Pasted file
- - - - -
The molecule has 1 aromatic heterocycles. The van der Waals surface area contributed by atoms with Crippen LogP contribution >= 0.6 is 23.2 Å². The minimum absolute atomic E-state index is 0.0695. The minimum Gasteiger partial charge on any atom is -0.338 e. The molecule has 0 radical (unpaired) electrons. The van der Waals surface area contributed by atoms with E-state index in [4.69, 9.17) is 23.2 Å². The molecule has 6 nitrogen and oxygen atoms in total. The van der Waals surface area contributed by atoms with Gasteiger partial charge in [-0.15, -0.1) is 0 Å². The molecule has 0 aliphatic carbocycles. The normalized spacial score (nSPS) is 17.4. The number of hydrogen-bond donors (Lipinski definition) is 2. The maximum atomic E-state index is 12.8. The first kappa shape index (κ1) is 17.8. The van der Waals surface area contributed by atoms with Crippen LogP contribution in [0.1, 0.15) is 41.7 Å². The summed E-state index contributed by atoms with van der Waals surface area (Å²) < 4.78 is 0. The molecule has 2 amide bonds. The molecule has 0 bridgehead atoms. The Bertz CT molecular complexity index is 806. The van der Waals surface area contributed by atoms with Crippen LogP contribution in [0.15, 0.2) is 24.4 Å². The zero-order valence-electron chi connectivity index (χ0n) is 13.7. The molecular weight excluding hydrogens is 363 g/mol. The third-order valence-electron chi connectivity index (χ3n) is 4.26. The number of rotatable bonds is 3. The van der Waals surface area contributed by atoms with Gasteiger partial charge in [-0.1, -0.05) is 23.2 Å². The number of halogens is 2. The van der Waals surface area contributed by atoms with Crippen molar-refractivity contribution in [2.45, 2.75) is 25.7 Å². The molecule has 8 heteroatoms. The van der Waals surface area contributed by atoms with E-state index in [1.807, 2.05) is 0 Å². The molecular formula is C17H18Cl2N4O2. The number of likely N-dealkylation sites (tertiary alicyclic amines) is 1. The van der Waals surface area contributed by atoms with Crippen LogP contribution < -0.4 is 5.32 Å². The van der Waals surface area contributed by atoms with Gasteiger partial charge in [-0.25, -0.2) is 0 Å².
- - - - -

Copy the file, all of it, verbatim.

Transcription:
The molecule has 1 aromatic heterocycles. The van der Waals surface area contributed by atoms with Crippen LogP contribution >= 0.6 is 23.2 Å². The minimum absolute atomic E-state index is 0.0695. The minimum Gasteiger partial charge on any atom is -0.338 e. The molecule has 0 radical (unpaired) electrons. The van der Waals surface area contributed by atoms with E-state index in [4.69, 9.17) is 23.2 Å². The molecule has 6 nitrogen and oxygen atoms in total. The van der Waals surface area contributed by atoms with Gasteiger partial charge in [-0.15, -0.1) is 0 Å². The molecule has 0 aliphatic carbocycles. The normalized spacial score (nSPS) is 17.4. The number of hydrogen-bond donors (Lipinski definition) is 2. The maximum atomic E-state index is 12.8. The first kappa shape index (κ1) is 17.8. The van der Waals surface area contributed by atoms with Crippen LogP contribution in [0.1, 0.15) is 41.7 Å². The summed E-state index contributed by atoms with van der Waals surface area (Å²) < 4.78 is 0. The molecule has 2 amide bonds. The molecule has 0 bridgehead atoms. The Bertz CT molecular complexity index is 806. The van der Waals surface area contributed by atoms with Crippen LogP contribution in [0.15, 0.2) is 24.4 Å². The zero-order valence-electron chi connectivity index (χ0n) is 13.7. The molecular weight excluding hydrogens is 363 g/mol. The third-order valence-electron chi connectivity index (χ3n) is 4.26. The number of rotatable bonds is 3. The van der Waals surface area contributed by atoms with Gasteiger partial charge in [-0.1, -0.05) is 23.2 Å². The number of halogens is 2. The van der Waals surface area contributed by atoms with Crippen molar-refractivity contribution in [2.45, 2.75) is 25.7 Å². The molecule has 8 heteroatoms. The van der Waals surface area contributed by atoms with E-state index in [1.807, 2.05) is 0 Å². The molecular formula is C17H18Cl2N4O2. The number of likely N-dealkylation sites (tertiary alicyclic amines) is 1. The van der Waals surface area contributed by atoms with Crippen LogP contribution < -0.4 is 5.32 Å². The van der Waals surface area contributed by atoms with Gasteiger partial charge in [-0.25, -0.2) is 0 Å².